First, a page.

Why is it usually hotter in the middle of the day? Why is it almost always cold in the north and south poles, and almost always hot near the equator?
There are lots of things that can affect what the temperature is in a certain place, but one of the main ones is latitude. Latitude is a number that says how far north or south of the equator you are. If you are in a pretty cold place like Trømso, Norway which is very far north, or Patagonia, Argentina, which is very far south, then you are in a "high" latitude. If you are in a pretty warm place, like Hawai'i, which is close to the equator, you are in a "low" latitude.
So, what is it about going closer to the equator that makes a place hot? Is it that you get closer to the sun when you go closer to the equator? Well, it's true that you might be a teeny-tiny-bit closer to the sun when you are on the equator, but we are already so many millions of miles away from the sun that it really doesn't make a difference.
What makes a difference is the angle between the ground and the sun's rays. The sun's energy comes to us in "rays" - big invisible waves of light and heat. Those invisible rays are always coming out of the sun and coming toward us. The energy coming from the sun is just about the same everywhere, but if the angle makes it come "straight down" then that same energy is focused on a smaller spot. If the angle of the ground is "tipped away", like it is in the higher latitudes, then that same amount of heat energy is getting spread out over a larger amount of space. It doesn't heat up the area as much because it's the same amount of heat but a bigger amount of space.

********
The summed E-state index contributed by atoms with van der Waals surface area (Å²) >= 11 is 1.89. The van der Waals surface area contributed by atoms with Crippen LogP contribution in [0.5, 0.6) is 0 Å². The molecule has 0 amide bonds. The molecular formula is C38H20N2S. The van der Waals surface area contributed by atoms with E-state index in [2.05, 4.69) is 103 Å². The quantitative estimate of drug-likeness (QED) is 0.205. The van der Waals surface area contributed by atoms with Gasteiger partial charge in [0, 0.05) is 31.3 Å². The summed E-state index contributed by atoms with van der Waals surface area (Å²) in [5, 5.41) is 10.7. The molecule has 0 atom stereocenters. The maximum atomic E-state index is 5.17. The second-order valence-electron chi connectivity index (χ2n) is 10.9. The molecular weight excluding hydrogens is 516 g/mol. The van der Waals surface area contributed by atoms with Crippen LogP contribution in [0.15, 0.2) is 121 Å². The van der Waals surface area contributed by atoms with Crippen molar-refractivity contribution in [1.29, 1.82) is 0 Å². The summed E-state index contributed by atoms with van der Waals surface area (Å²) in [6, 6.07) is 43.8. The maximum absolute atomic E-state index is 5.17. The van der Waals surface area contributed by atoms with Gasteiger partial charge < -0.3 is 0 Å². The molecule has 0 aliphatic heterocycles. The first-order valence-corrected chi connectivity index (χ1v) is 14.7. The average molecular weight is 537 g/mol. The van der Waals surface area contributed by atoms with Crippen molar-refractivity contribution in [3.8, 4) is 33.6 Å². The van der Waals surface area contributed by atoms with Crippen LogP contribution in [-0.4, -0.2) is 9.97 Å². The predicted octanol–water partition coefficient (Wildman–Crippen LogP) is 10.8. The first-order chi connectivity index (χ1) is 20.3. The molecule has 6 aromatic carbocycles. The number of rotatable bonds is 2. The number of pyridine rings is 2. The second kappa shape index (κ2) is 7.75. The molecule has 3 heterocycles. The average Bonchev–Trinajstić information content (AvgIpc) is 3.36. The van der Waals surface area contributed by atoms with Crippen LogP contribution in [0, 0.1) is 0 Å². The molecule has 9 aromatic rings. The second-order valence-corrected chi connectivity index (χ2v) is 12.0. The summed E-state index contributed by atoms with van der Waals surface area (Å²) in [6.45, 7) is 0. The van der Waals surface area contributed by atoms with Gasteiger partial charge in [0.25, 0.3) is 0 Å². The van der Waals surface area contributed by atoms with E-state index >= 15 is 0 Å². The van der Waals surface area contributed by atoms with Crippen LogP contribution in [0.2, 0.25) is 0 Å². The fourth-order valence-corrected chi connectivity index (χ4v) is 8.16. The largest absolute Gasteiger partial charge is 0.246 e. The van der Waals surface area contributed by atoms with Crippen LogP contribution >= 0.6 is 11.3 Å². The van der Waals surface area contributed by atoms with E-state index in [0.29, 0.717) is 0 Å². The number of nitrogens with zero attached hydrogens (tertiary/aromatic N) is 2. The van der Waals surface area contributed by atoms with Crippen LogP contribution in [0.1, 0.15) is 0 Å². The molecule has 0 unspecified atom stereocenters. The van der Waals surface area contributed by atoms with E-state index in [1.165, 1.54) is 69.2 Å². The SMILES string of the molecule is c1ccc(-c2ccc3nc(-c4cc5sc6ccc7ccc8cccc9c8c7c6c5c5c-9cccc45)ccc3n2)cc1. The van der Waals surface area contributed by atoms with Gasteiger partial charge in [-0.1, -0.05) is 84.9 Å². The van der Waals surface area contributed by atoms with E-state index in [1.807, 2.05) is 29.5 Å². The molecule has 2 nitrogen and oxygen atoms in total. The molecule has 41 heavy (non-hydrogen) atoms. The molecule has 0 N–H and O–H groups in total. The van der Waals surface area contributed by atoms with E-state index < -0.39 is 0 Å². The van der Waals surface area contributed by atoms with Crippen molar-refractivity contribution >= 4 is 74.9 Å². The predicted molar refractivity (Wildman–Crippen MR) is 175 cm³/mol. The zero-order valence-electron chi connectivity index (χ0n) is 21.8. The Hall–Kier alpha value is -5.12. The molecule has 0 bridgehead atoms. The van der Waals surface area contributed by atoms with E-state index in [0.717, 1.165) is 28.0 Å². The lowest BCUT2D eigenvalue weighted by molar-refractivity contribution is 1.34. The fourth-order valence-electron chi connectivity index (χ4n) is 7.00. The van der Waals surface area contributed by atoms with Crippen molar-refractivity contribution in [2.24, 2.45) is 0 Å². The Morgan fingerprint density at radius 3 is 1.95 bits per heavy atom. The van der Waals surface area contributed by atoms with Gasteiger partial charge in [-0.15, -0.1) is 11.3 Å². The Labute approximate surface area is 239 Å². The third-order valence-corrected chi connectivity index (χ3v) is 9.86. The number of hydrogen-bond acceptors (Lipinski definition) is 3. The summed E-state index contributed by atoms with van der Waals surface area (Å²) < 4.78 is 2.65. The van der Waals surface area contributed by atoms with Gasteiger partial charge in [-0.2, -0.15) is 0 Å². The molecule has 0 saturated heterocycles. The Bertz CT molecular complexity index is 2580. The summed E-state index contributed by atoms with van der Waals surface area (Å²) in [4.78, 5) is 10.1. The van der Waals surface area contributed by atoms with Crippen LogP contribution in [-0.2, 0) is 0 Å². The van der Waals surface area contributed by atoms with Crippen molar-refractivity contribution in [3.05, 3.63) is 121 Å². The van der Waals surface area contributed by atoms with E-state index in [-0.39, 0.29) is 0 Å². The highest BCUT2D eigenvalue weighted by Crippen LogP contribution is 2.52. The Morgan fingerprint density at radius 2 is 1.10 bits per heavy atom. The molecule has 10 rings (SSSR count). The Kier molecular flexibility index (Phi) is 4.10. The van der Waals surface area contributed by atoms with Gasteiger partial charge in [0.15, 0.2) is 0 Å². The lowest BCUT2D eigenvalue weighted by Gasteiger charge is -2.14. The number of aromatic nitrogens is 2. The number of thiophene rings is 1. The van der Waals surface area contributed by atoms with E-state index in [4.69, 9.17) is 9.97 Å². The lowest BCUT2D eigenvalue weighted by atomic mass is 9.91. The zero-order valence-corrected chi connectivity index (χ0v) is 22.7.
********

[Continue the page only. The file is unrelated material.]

Can you think of other things that might be caused by the angle of light coming to earth? What else makes temperature change besides "where" you are? What changes each year?